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Showing posts from August, 2012

It's about time: Sebastian Laws, a man who fixes time

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Sixth in a series, It's about time: Conversations with New Yorkers about time, looks at a man who fixes time. Sebastian Laws, the proprietor of Sutton Clocks on Manhattan's Upper East Side, fixes clocks, talks about time, and his "customers". Soon, Sutton Clocks at its present location will be a thing of the past: with its lease up at the end of 2012, Laws, a second generation horologist, is looking for new space.

Mayor Bloomberg, please. May I have another piece of cake? It’s my birthday!

If it's not one thing, it's another: The Subject is Papasito

It's about time - Ann Pringle Harris

Fifth in a series of conversations with New Yorkers about time, journalist Ann Pringle Harris talks about the mystery of time, working as a copy girl for the New York Sun, her newspaper and magazine writing career, and offers writing tips.


If it's not one thing, it's another: What’s in Your Bag? A Tale from Subterranea

I can tell when the warm weather is here to stay because those long tables set up by the NYPD to search our bags in the subway stations are gone and so are the gaggles of women holding religious tracts at the 207th Street stop of the A train. It’s just too darn hot to proselytize and stop and inspect the perspiring masses when temperatures on subway platforms and stations reach triple digits. But I have discovered a theory as to why women’s bags aren’t searched as often as the ones belonging to their male counterparts.             My theory is that men are selected because they travel lighter. Let’s face it. A wallet and a small bag get you in and out and off to your destination quickly. My handbag/suitcase weights 27 pounds. I know. I weighed it myself. A heavy bag, by the way, also serves as a deterrent to a purse-snatcher. He just might trip over it, and it requires some measure of dexterity to remove the bag from my shoulder; this involves a shoulder roll followed by a twist and …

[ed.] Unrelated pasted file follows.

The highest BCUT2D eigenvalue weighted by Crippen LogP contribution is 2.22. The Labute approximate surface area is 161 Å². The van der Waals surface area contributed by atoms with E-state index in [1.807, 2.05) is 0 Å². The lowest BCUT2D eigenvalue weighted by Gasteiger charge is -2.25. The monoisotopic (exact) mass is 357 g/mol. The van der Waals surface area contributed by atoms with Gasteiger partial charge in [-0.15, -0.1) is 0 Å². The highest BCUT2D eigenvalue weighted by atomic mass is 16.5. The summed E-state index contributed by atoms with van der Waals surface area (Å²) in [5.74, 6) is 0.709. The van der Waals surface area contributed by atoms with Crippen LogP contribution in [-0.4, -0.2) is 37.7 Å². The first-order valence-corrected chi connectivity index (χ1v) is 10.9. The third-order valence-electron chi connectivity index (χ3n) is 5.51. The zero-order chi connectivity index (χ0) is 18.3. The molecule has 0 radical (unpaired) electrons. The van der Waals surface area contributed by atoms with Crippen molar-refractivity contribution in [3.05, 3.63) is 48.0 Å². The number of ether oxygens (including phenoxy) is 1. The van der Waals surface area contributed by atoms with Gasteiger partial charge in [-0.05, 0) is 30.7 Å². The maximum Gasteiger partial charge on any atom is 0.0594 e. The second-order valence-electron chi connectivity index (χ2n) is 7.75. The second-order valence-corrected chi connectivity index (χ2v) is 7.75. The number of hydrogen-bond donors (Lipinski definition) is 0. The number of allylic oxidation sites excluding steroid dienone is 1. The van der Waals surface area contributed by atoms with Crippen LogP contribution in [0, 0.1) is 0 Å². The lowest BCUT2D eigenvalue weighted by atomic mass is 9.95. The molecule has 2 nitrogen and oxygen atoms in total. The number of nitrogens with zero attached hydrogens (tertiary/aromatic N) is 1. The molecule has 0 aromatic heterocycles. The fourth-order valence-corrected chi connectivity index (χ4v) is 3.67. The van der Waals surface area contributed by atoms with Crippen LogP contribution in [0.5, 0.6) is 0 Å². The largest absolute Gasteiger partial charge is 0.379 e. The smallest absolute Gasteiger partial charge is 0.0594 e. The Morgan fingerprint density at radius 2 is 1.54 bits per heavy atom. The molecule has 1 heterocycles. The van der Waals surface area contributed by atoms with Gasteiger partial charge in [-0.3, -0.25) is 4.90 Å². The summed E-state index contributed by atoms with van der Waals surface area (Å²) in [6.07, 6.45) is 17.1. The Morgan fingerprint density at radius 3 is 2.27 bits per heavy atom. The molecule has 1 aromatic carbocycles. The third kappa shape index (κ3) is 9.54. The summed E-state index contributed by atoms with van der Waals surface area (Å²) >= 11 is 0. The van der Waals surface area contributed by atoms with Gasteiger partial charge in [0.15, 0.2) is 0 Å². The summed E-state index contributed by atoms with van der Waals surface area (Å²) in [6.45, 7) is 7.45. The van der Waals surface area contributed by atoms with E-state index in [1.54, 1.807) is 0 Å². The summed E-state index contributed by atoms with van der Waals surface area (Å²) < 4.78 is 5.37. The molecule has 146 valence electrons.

Three Carnations

There’s a body buried in the Carver Houses

The George Washington Carver Houses belong to the New York City Housing Authority, a city agency which houses New Yorkers and their families in sometimes tired and worn down but solid, singular-looking buildings throughout the five boroughs. 

Like the pigeons that used to nest in coops on top of apartment buildings, rumors have flown for years that Mount Sinai Hospital has plans to take over the Carver Houses and use the apartments as housing for their medical residents. I heard these rumors 10 years ago; I still hear them today.

But the Carver Houses are still here and so is the body. Three weary pink carnations mark the spot underneath a windowsill, lying on the dirt grounds of a housing project named after a peanut farmer. As with all gifts of flowers, there’s a story behind these, too. 

Wrapped in plastic, the corpse lies buried in the soil beneath a thousand heartaches of working people. I passed by the other day, and there were the ghosts…